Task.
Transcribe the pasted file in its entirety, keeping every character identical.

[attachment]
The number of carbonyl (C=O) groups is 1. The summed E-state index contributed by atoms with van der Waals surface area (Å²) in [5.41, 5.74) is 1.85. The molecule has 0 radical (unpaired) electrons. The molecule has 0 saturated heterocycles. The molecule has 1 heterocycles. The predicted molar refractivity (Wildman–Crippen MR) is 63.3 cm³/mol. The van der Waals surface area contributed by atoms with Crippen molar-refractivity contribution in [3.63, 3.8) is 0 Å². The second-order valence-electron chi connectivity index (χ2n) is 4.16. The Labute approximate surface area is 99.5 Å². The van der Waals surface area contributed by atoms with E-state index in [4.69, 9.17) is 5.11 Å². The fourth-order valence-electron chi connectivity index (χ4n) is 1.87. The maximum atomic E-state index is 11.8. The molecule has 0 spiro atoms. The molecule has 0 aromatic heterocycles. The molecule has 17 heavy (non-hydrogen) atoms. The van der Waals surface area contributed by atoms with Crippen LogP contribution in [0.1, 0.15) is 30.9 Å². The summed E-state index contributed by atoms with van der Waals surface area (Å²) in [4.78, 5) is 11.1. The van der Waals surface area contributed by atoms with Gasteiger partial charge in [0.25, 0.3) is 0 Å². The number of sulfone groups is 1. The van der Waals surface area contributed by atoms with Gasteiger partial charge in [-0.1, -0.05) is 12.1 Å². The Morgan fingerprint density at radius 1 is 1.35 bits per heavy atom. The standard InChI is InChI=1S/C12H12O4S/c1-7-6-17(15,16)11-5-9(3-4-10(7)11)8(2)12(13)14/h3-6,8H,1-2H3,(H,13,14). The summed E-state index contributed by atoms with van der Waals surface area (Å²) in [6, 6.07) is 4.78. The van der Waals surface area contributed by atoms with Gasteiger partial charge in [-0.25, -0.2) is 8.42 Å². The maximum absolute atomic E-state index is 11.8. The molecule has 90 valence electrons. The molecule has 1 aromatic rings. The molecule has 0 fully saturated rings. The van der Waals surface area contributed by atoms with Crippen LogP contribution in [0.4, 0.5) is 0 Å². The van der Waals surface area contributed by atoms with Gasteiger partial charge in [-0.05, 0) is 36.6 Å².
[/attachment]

The number of carbonyl (C=O) groups is 1. The summed E-state index contributed by atoms with van der Waals surface area (Å²) in [5.41, 5.74) is 1.85. The molecule has 0 radical (unpaired) electrons. The molecule has 0 saturated heterocycles. The molecule has 1 heterocycles. The predicted molar refractivity (Wildman–Crippen MR) is 63.3 cm³/mol. The van der Waals surface area contributed by atoms with Crippen molar-refractivity contribution in [3.63, 3.8) is 0 Å². The second-order valence-electron chi connectivity index (χ2n) is 4.16. The Labute approximate surface area is 99.5 Å². The van der Waals surface area contributed by atoms with E-state index in [4.69, 9.17) is 5.11 Å². The fourth-order valence-electron chi connectivity index (χ4n) is 1.87. The maximum atomic E-state index is 11.8. The molecule has 0 spiro atoms. The molecule has 0 aromatic heterocycles. The molecule has 17 heavy (non-hydrogen) atoms. The van der Waals surface area contributed by atoms with Crippen LogP contribution in [0.1, 0.15) is 30.9 Å². The summed E-state index contributed by atoms with van der Waals surface area (Å²) in [4.78, 5) is 11.1. The van der Waals surface area contributed by atoms with Gasteiger partial charge in [0.25, 0.3) is 0 Å². The number of sulfone groups is 1. The van der Waals surface area contributed by atoms with Gasteiger partial charge in [-0.1, -0.05) is 12.1 Å². The Morgan fingerprint density at radius 1 is 1.35 bits per heavy atom. The standard InChI is InChI=1S/C12H12O4S/c1-7-6-17(15,16)11-5-9(3-4-10(7)11)8(2)12(13)14/h3-6,8H,1-2H3,(H,13,14). The summed E-state index contributed by atoms with van der Waals surface area (Å²) in [6, 6.07) is 4.78. The van der Waals surface area contributed by atoms with Gasteiger partial charge in [-0.25, -0.2) is 8.42 Å². The maximum absolute atomic E-state index is 11.8. The molecule has 90 valence electrons. The molecule has 1 aromatic rings. The molecule has 0 fully saturated rings. The van der Waals surface area contributed by atoms with Crippen LogP contribution in [0.4, 0.5) is 0 Å². The van der Waals surface area contributed by atoms with Gasteiger partial charge in [-0.05, 0) is 36.6 Å².